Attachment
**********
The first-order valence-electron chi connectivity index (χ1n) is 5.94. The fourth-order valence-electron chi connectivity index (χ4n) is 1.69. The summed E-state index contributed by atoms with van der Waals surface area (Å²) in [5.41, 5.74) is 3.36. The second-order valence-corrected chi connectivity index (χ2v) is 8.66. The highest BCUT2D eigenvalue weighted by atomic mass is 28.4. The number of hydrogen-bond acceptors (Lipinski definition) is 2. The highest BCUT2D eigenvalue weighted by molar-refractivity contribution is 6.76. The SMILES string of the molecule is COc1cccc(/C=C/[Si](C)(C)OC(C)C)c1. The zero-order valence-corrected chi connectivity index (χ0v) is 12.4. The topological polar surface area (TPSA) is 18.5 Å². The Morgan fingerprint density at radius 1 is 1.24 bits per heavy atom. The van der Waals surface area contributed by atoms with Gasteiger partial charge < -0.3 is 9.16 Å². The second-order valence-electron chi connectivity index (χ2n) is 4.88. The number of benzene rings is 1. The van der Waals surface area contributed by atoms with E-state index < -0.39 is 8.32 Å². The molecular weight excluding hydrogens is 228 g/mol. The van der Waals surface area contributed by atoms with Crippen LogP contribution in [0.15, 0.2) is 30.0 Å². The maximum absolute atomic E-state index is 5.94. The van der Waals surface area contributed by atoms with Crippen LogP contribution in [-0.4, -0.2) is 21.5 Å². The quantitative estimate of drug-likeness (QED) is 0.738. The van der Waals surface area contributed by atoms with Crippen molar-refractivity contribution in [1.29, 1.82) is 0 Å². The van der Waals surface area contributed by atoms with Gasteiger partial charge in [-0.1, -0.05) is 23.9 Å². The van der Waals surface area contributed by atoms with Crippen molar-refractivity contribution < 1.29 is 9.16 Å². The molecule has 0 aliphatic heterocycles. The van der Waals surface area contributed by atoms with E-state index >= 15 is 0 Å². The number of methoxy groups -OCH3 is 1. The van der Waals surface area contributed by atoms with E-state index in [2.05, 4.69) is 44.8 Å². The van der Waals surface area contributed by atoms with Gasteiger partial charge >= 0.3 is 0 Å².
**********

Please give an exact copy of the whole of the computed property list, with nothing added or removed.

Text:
The first-order valence-electron chi connectivity index (χ1n) is 5.94. The fourth-order valence-electron chi connectivity index (χ4n) is 1.69. The summed E-state index contributed by atoms with van der Waals surface area (Å²) in [5.41, 5.74) is 3.36. The second-order valence-corrected chi connectivity index (χ2v) is 8.66. The highest BCUT2D eigenvalue weighted by atomic mass is 28.4. The number of hydrogen-bond acceptors (Lipinski definition) is 2. The highest BCUT2D eigenvalue weighted by molar-refractivity contribution is 6.76. The SMILES string of the molecule is COc1cccc(/C=C/[Si](C)(C)OC(C)C)c1. The zero-order valence-corrected chi connectivity index (χ0v) is 12.4. The topological polar surface area (TPSA) is 18.5 Å². The Morgan fingerprint density at radius 1 is 1.24 bits per heavy atom. The van der Waals surface area contributed by atoms with Gasteiger partial charge < -0.3 is 9.16 Å². The second-order valence-electron chi connectivity index (χ2n) is 4.88. The number of benzene rings is 1. The van der Waals surface area contributed by atoms with E-state index < -0.39 is 8.32 Å². The molecular weight excluding hydrogens is 228 g/mol. The van der Waals surface area contributed by atoms with Crippen LogP contribution in [0.15, 0.2) is 30.0 Å². The maximum absolute atomic E-state index is 5.94. The van der Waals surface area contributed by atoms with Crippen LogP contribution in [-0.4, -0.2) is 21.5 Å². The quantitative estimate of drug-likeness (QED) is 0.738. The van der Waals surface area contributed by atoms with Crippen molar-refractivity contribution in [1.29, 1.82) is 0 Å². The van der Waals surface area contributed by atoms with Gasteiger partial charge in [-0.1, -0.05) is 23.9 Å². The van der Waals surface area contributed by atoms with Crippen molar-refractivity contribution < 1.29 is 9.16 Å². The molecule has 0 aliphatic heterocycles. The van der Waals surface area contributed by atoms with E-state index >= 15 is 0 Å². The number of methoxy groups -OCH3 is 1. The van der Waals surface area contributed by atoms with E-state index in [2.05, 4.69) is 44.8 Å². The van der Waals surface area contributed by atoms with Gasteiger partial charge >= 0.3 is 0 Å².